I was introduced to a delightful blog written by Marchi Wierson from Portland, Oregon in the last week or so. Delighted to see that she is a reader of this blog.

Marchi plays with felt, ideas and writes in her blog to introduce her own work and the work of other artists. I really like her simple and straight forward pieces which are no doubt far more complicated to create. Some of her work takes on a reptilian surface. Her colour choices are delicious and range from pastels to earth tones.

Marchi also introduces us to a range of others who are very inspiring.

Worth checking out this thoughtful and well done blog. www.marchiwierson.blogspot.com

Check out her etsy page www.MarchiMadeIt.etsy.com while you are at it and buy some of her work.

Sunday, January 10, 2010

Under the Belt

The Double Vision, Morphos Inquiry show at the Numen Gallery opening was just great. It was a good trickle of people through the whole event. Lots of other artists arrived and so did old friends and comrades from other parts of my life.

Anna arrived and brought her doll stroller. She was a little shocked that I would sew bugs. She and I are friends and spend time sewing together. She just turned five and is now learning to use the sewing machine. I think my next collaboration will be with her. She can focus on a project for more than an hour at a time and never drinks all my wine!

Celine, the Numen Gallery owner and curator for this show, did a great job. Everything takes on a hazy, zen, ethereal presense under her hand. She can be fiercely strict over what is included in the show but always ends up being right in the end. Her editing ability comes from this sophisticated aesthetic and a film making background.

I am always surprised to see my work sitting in a gallery. I still get the "I made that!" feeling.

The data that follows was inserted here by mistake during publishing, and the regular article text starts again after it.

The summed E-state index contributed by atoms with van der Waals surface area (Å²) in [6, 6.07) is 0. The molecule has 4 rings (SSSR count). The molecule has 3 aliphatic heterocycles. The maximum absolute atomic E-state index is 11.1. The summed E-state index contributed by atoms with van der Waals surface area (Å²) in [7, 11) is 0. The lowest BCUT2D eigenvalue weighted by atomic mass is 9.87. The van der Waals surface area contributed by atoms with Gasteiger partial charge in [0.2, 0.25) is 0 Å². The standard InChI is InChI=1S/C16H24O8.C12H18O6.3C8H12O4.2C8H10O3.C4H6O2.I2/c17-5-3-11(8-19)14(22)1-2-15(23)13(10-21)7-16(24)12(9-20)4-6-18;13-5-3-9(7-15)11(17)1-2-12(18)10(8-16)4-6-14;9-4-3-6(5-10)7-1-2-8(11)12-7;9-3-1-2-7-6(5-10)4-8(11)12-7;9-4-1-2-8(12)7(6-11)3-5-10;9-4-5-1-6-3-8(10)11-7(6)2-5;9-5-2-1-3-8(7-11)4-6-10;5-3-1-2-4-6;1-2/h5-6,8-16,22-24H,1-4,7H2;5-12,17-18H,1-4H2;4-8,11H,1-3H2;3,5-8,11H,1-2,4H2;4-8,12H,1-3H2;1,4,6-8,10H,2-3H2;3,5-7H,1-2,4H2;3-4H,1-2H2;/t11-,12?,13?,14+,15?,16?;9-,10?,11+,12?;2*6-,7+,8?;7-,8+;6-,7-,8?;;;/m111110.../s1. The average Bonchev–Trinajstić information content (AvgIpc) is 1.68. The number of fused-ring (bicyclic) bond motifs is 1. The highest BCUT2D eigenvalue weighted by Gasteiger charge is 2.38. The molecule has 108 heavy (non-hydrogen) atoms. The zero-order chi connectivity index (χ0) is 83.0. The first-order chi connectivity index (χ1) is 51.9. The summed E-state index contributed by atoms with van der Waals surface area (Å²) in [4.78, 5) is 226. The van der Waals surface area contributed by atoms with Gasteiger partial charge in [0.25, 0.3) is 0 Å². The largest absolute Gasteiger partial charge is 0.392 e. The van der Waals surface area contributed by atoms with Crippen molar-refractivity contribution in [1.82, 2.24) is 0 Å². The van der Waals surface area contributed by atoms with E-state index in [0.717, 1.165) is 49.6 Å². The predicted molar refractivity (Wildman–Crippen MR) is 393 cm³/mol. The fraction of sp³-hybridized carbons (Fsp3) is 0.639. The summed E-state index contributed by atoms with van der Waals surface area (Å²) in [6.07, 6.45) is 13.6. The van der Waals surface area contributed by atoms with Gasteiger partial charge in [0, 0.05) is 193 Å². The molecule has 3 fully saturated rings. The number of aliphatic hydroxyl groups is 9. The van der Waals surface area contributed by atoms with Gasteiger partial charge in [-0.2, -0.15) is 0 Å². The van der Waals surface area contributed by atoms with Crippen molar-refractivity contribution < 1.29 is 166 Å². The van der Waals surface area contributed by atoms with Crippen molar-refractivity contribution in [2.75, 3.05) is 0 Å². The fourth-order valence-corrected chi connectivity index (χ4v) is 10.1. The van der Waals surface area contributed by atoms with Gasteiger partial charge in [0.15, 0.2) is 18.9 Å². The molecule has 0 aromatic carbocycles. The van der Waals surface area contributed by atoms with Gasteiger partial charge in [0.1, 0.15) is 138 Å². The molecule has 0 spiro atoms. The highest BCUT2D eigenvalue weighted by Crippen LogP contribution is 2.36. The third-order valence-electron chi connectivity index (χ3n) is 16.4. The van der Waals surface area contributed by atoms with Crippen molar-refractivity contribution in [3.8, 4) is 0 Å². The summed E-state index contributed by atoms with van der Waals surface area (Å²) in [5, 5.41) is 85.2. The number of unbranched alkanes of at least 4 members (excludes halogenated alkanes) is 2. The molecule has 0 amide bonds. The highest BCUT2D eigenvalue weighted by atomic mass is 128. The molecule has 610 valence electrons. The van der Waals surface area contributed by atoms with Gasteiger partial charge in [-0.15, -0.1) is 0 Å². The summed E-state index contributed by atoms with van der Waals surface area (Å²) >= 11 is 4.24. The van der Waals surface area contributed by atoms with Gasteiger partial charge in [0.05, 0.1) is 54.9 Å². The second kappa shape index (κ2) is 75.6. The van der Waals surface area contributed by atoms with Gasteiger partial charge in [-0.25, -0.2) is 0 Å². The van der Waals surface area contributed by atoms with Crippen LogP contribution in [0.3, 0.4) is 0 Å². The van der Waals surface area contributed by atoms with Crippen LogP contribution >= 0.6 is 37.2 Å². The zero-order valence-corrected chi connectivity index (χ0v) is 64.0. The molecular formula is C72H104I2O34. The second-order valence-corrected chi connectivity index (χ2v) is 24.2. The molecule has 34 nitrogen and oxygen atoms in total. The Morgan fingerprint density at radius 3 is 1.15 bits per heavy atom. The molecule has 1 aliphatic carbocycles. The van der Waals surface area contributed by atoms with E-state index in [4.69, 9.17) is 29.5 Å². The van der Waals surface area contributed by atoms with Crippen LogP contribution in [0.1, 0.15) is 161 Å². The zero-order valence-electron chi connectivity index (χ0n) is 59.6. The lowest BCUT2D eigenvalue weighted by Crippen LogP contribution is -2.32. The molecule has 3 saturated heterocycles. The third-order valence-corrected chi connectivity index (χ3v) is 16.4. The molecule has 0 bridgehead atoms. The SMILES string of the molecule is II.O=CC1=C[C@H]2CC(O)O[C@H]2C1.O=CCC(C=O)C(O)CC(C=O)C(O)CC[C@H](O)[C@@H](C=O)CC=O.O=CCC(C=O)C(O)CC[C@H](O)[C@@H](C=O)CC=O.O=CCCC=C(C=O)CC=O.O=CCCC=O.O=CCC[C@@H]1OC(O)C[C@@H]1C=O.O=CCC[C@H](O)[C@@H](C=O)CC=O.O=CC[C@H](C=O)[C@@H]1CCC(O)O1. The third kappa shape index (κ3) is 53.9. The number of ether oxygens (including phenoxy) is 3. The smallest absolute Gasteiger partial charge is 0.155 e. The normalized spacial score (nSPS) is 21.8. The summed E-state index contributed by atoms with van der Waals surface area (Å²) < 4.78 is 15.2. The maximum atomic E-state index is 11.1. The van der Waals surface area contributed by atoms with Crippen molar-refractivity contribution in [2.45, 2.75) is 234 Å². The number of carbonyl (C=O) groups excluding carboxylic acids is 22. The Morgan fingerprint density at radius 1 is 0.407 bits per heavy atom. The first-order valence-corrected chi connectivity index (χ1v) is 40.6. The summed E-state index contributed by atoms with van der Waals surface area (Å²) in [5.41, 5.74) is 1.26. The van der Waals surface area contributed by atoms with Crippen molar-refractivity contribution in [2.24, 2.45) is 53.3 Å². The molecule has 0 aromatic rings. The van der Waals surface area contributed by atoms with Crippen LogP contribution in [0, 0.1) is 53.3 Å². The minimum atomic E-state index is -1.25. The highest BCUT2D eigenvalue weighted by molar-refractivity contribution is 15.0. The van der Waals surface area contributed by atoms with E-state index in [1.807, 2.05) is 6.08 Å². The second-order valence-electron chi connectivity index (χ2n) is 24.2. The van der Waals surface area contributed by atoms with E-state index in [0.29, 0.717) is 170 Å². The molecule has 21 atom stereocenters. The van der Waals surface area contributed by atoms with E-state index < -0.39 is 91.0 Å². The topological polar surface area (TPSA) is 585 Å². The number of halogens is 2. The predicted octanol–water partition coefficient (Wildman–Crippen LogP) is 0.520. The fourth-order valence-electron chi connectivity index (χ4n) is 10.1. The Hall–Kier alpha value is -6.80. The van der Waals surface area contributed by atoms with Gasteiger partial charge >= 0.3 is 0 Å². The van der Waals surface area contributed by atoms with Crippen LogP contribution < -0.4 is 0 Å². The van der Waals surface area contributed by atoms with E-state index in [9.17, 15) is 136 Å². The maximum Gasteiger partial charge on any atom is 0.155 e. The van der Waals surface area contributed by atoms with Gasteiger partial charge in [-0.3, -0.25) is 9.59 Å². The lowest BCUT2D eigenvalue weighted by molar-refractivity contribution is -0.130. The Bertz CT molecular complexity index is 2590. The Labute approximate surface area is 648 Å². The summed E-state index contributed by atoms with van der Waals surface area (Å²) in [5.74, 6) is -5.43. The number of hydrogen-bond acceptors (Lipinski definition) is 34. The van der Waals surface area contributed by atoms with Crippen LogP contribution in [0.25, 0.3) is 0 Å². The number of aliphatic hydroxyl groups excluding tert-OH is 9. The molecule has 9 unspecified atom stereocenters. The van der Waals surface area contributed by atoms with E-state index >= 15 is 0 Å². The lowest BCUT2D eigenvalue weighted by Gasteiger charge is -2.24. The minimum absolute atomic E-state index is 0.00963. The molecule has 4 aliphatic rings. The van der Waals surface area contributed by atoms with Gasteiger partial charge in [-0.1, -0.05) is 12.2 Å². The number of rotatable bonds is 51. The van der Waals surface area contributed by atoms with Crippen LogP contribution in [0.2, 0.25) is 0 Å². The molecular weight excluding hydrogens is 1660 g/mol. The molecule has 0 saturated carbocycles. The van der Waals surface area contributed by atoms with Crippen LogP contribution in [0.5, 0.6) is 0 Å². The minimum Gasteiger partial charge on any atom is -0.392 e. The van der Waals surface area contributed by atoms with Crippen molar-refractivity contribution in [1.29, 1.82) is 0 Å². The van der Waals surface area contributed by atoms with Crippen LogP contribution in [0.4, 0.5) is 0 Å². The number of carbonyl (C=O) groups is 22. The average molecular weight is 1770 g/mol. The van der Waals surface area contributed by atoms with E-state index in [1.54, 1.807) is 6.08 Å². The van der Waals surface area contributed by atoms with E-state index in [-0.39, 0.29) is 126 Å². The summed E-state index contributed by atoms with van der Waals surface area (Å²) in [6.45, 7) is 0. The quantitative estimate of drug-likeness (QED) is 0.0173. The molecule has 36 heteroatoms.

It is exciting to hear what other people think about the work. Sometimes I pretend not to know the artist and just listen to comments about the work.

Hilary's work was perfect and the combination of her vision and my vision feels coherent. We worked on the project for months and spent tons of time ready and considering the Victorian era and thinkers of the time. Darwin, Nabakov, Jung, Victorian erotica, and the writings of A.S. Byatt
helped to create a darker vision. Hilary researched typical Victorian plantings, the symbology of insects and took some of the images from the peeling walls of Barkerville in her work.

The evening ended with the gallery clearing out and packing everyone left into East is East for a celebratory supper. Spicy chai, Lassi and amazing food polished the day off nicely. The music was from a Romany band and dancers in a room that was filled with beautiful rugs and little benches.

Get down and see the show if you are in Vancouver. It will be on until just after Valentine's Day.

Friday, January 8, 2010

Morphos Inquiry

Each part of life changes. Each day is new but you can still stick to your plan.

I am excited about the show. I have worked with more sculptural forms and with more challenging materials and have kept experimenting. Wasp paper and nests, resin, hand stitching and materials made by insects and including insects. Natural methods and materials are the most satisfying. The handstitching was the most challenging because I am now blind in one eye and the other needs surgery. So there are beads and feathers, mineral and plant dyed silks, burnt fabrics, touches of the natural worls , tiny shoes and corsets made from skeletal forms.

I was scattered but able to make a dozen little things to be displayed under glass domes and in tiny exotic boxes. I could make boxes forever. the whole show can be packed into one box!!!

Now I have enough ideas to work for a lifetime. Thanks to Darwin, A.S. Byatt, Jung, and Nabakov.

The phone rang and it was the surgeon offering me surgery for tomorrow, I turned it down because the show is happening on Saturday at Numen Gallery. New surgery date is February 16. Hooray.

Happy New Year and may you understand you can cope with how ever it turns out!

Peace and love!

Please drop by the opening and enjoy the new work!